In therapy today my eyes got watery, but nothing slid down my face. Crying is a sign of weakness, so I have told myself from a young age. My parents are not emotional people, for the most part; they are stubborn, laid back folks, not afraid to raise their voice when duty calls. But crying? We don’t do it, at least not in front of each other, and rarely behind closed doors. I’m more the type to sit in an empty parking lot, white-knuckling the steering wheel, and scream as loud as I can. Sometimes I say a word instead of just an open mouth spew of nonsense noise. FUCK is common. It flows from the bottom of my soul so easy, FUUUUUUUUU—only to have a strong ending—CK!
Why did I cry today at therapy? I have a friend whom I love very much. She lives far away from me and is going through a hard time. She needs urgent help and is refusing to get it. After weeks of emails, texts, phone calls, and researching crisis hotlines, safe homes, and the sort; I’ve decided I have to back away. She doesn’t want my help, and it hurts.
My therapist said, “Can you change it? Did you cause it? Can you cure it?” She mentioned where she pulled this from, and I’m sorry I cannot recall the reference.
I believed I could change her direction, which is why I tried. Then I realized, I was wrong. There is only so much I can do for someone before they need to get themselves to the finish line.
For the past few days, I haven’t been able to carry my body up to bed by a decent hour. My house grows quiet at 9 pm, and it’s the only time I can be alone. When life taxes me beyond the normal bend, I reach for solitude; even when means suffering the next day. I flip through Netflix, thumb through social media, read a book; sometimes I’m doing these things just to go through the motion. I’m not paying attention to what’s in front of me. I can’t stop myself. The night goes on, and I get angry with myself for not heading to bed. Before I know it it’s midnight, and my body feels cracked out, eyes burn; I’m a slug. The next day I live in a cloud, fuzzy and half awake, I get short and snappy with the kids. I hate when they feel the brunt of my mental health. My short fuse yelling at them when they don’t deserve it. Words leave my mouth, and I hear the tone in my voice, I hold back knowing it’s not them. Retreating away from my family is where this could go, it has before. But it won’t this time.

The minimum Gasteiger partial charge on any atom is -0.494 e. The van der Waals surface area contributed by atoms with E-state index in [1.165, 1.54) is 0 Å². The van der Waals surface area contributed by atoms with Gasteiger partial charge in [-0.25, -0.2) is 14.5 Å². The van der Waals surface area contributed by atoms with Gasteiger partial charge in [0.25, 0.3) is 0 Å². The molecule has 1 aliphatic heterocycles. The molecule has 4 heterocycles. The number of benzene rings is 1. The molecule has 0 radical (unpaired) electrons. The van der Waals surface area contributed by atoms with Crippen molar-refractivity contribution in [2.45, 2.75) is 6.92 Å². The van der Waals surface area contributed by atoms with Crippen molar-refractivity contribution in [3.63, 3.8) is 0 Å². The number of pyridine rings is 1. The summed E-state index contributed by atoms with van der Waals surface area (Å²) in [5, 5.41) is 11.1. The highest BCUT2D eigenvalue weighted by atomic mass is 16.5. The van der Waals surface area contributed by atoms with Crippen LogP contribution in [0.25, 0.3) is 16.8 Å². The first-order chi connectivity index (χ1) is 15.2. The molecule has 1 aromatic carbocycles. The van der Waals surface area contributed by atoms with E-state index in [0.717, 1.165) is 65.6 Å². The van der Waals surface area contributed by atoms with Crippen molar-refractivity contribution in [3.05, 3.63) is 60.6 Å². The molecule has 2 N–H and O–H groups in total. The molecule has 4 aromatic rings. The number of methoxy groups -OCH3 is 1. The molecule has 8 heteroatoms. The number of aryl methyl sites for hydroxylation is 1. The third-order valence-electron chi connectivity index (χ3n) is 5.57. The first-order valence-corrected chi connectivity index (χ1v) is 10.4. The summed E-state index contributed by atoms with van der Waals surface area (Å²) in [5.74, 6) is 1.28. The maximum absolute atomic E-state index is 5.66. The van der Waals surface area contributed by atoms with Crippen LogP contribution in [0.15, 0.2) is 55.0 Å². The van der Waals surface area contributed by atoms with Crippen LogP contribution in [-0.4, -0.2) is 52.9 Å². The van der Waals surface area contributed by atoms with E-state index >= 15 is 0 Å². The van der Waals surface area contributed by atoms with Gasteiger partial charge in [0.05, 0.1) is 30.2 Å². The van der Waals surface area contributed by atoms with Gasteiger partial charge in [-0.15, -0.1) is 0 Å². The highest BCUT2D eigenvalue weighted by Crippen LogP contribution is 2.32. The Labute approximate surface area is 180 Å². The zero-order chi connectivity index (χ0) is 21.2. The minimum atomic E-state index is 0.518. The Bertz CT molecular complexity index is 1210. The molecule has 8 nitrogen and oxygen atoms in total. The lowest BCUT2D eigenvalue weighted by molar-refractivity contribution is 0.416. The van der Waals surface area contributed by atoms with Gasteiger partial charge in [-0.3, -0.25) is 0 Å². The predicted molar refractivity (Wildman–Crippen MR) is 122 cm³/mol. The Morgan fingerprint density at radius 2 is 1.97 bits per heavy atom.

The difference between now and a year ago is my level of awareness. In the past, this behavior could go on for weeks, even months. After a few days of going through the motions, I catch on. I understand it wasn’t just once to finish a book, or I drank coffee too close to bedtime. I see I am staying awake at night to be alone, a self-torture that allows me to retreat into myself and close out others. It’s as if I want to drag myself down because there’s only one direction from the bottom, and that’s up.
I don’t have to hit bottom anymore. I’m stronger than that.
Unfortunately, I think my friend needs to get there, and she was taking me with her. It’s not her fault; I blame myself for staying on this ride as long as I did. Even after I’ve provided her with resources for healthy steps forward, she continues to fight her demons and refuses help. I love this person; she won’t believe me anymore when I say this. I may have lost a friend forever which cripples my heart. After trying to help to no avail, the only thing I can do is step away and heal myself.
When it comes down to what’s important in life, it’s these three little people who look at me with bright eyes and direction. I have to be present and healthy to be there for them. Sleep, eat, hydrate, stay active, and listen to myself before I buckle under pressure.
To my friend, I’m sorry I couldn’t do more for you. I hope you recognize how smart and amazing you are, and get yourself the help you deserve. You can do this, and when it’s done, I’ll be at the finish line cheering you on.
Photo by Jeremy Bishop on Unsplash
If you text the word NAMI to 741741 you will reach someone to counsel you via text message. I tested it out myself. They respond quickly, talk you through what’s going on, and provide you resources when you’re ready. It’s anonymous and low pressure. Don’t want to make a phone call or walk into an office? Try this. You don’t have to be alone.